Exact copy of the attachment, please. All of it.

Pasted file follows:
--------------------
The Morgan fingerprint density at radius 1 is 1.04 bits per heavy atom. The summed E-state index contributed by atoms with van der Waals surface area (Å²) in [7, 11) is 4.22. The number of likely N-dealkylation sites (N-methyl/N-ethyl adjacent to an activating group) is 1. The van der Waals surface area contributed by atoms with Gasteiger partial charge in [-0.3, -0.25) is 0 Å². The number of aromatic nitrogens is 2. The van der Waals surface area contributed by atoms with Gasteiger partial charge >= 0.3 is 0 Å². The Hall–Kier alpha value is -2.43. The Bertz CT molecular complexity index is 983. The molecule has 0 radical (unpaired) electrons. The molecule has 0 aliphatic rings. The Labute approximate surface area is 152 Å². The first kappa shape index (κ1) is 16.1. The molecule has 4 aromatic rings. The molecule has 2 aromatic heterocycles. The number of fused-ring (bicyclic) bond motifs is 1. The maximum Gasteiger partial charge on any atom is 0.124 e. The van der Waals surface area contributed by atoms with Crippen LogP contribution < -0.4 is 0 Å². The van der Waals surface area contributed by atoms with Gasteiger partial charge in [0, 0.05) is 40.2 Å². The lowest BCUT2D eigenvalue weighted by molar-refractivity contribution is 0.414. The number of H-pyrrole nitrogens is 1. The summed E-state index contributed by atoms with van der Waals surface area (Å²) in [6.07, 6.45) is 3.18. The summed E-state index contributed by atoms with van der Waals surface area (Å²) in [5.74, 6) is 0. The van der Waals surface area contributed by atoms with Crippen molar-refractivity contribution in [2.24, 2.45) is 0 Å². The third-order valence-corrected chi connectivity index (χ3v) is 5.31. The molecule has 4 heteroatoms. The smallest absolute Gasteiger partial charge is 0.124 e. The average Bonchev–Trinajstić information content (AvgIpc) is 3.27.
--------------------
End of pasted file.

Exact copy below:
The Morgan fingerprint density at radius 1 is 1.04 bits per heavy atom. The summed E-state index contributed by atoms with van der Waals surface area (Å²) in [7, 11) is 4.22. The number of likely N-dealkylation sites (N-methyl/N-ethyl adjacent to an activating group) is 1. The van der Waals surface area contributed by atoms with Gasteiger partial charge in [-0.3, -0.25) is 0 Å². The number of aromatic nitrogens is 2. The van der Waals surface area contributed by atoms with Gasteiger partial charge >= 0.3 is 0 Å². The Hall–Kier alpha value is -2.43. The Bertz CT molecular complexity index is 983. The molecule has 0 radical (unpaired) electrons. The molecule has 0 aliphatic rings. The Labute approximate surface area is 152 Å². The first kappa shape index (κ1) is 16.1. The molecule has 4 aromatic rings. The molecule has 2 aromatic heterocycles. The number of fused-ring (bicyclic) bond motifs is 1. The maximum Gasteiger partial charge on any atom is 0.124 e. The van der Waals surface area contributed by atoms with Crippen LogP contribution < -0.4 is 0 Å². The van der Waals surface area contributed by atoms with Gasteiger partial charge in [0, 0.05) is 40.2 Å². The lowest BCUT2D eigenvalue weighted by molar-refractivity contribution is 0.414. The number of H-pyrrole nitrogens is 1. The summed E-state index contributed by atoms with van der Waals surface area (Å²) in [6.07, 6.45) is 3.18. The summed E-state index contributed by atoms with van der Waals surface area (Å²) in [5.74, 6) is 0. The van der Waals surface area contributed by atoms with Crippen molar-refractivity contribution in [2.24, 2.45) is 0 Å². The third-order valence-corrected chi connectivity index (χ3v) is 5.31. The molecule has 4 heteroatoms. The smallest absolute Gasteiger partial charge is 0.124 e. The average Bonchev–Trinajstić information content (AvgIpc) is 3.27.